ABSTRACT: To assess if cotrimoxazole prophylaxis administered early during antiretroviral therapy (ART) reduces mortality in Chinese adults who are infected with human immunodeficiency virus (HIV). We did a retrospective observational cohort study using data from the Chinese national free antiretroviral database. Patients older than 14 years who started ART between 1 January 2010 and 31 December 2012 and had baseline CD4+ T-lymphocyte (CD4+ cell) count less than 200 cells/µL were followed until death, loss to follow-up or 31 December 2013. Hazard ratios (HRs) for several variables were calculated using multivariate analyses. The analysis involved 23 816 HIV-infected patients, 2706 of whom died during the follow-up. Mortality in patients who did and did not start cotrimoxazole during the first 6 months of ART was 5.3 and 7.0 per 100 person-years, respectively. Cotrimoxazole was associated with a 37% reduction in mortality (hazard ratio, HR: 0.63; 95% confidence interval, CI: 0.56-0.70). Cotrimoxazole in addition to ART reduced mortality significantly over follow-up lasting 6 months (HR: 0.65; 95% CI: 0.59-0.73), 12 months (HR: 0.58; 95% CI: 0.49-0.70), 18 months (HR: 0.49; 95% CI: 0.38-0.63) and 24 months (HR: 0.66; 95% CI: 0.48-0.90). The mortality reduction was evident in patients with baseline CD4+ cell counts less than 50 cells/µL (HR: 0.60; 95% CI: 0.54-0.67), 50-99 cells/µL (HR: 0.66; 95% CI: 0.56-0.78) and 100-199 cells/µL (HR: 0.78; 95% CI: 0.62-0.98). Cotrimoxazole prophylaxis started early during ART reduced mortality and should be offered to HIV-infected patients in low- and middle-income countries.
    Bulletin of the World Health Organisation 03/2015; 93(3):152-60. DOI:10.2471/BLT.14.142745 · 5.11 Impact Factor
  • Source
    [Show abstract] [Hide abstract]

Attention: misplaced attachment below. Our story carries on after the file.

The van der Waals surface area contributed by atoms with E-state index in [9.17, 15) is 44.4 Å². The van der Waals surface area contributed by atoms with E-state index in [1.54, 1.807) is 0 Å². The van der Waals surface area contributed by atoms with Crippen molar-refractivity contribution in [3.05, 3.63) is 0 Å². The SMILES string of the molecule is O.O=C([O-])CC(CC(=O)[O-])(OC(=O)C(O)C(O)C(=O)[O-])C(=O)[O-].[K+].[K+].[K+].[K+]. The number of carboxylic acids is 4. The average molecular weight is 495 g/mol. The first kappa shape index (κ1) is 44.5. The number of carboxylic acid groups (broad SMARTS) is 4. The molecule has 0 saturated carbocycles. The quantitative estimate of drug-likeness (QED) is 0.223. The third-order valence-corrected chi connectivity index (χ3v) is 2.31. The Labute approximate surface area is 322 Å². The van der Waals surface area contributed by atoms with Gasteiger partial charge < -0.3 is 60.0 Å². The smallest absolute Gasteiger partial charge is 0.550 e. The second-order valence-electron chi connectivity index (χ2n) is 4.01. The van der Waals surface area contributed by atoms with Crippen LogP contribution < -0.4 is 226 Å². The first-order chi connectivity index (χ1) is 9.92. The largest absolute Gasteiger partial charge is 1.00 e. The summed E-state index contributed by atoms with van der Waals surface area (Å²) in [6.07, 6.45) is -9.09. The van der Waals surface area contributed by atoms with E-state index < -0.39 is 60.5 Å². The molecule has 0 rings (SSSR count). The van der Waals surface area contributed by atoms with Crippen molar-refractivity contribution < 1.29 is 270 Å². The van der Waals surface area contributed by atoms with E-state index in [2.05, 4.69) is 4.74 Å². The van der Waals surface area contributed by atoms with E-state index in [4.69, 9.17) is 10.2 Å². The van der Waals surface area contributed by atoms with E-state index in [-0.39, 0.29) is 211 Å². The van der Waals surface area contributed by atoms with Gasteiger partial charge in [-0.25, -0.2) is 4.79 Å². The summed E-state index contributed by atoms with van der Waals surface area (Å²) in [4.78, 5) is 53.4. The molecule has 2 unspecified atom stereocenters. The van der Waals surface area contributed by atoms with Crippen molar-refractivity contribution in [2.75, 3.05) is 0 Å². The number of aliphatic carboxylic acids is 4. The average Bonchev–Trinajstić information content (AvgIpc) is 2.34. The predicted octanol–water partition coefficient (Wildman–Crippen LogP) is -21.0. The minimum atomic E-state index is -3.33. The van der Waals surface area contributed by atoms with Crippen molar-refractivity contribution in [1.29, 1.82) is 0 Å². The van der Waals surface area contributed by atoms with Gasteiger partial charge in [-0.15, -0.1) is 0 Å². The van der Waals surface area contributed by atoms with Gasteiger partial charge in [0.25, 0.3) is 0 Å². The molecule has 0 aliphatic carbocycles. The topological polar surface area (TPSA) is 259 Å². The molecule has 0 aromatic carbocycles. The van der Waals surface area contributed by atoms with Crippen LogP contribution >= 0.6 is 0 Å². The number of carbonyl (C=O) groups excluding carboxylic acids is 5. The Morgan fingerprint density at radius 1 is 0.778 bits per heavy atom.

ABSTRACT: Abstract Background: In this study, it was hypothesized that tuberculosis co-infection independently increases the risk of mortality in people living with HIV (PLWHs) even if they are on antiretroviral therapy (ART). Therefore, investigating this hypothesis among cohort of adult PLWHs in south west Ethiopia was the aim of the present work. Methods: A cohort study was conducted from December to August 2012 at Jimma University Specialized Hospital (JUSH). PLWHs initiating ART between 2008 and 2011 were included using simple random sampling. The effect of TB co-infection on all-cause mortality was assessed using Cox proportional hazard model. Results: In crude analysis, all-cause mortality of TB co-infected patients was higher by 6.5% (P=0.004). However, multivariate analysis showed that TB co-infection didn’t increase mortality (AHR, 1.31(0.573-3.007), P=0.52). Instead, factors which increased death were low baseline functional status, malnutrition, CD4 count <100cells/mm3 at the initiation of ART. Conclusion: In this study, it was shown that TB co-infection didn’t independently increase mortality provided that patient is on ART. Therefore, beside TB, addressing patient’s nutritional status and intervention to facilitate early presentation to health facilities before they deteriorate functionally and immunologically is mandatory to reduce mortality on ART.
    Journal of AIDS & Clinical Research 09/2014; 5(9):350. DOI:10.4172/2155-6113.1000350 · 6.83 Impact Factor

Full-text (2 Sources)

Available from
Jun 1, 2014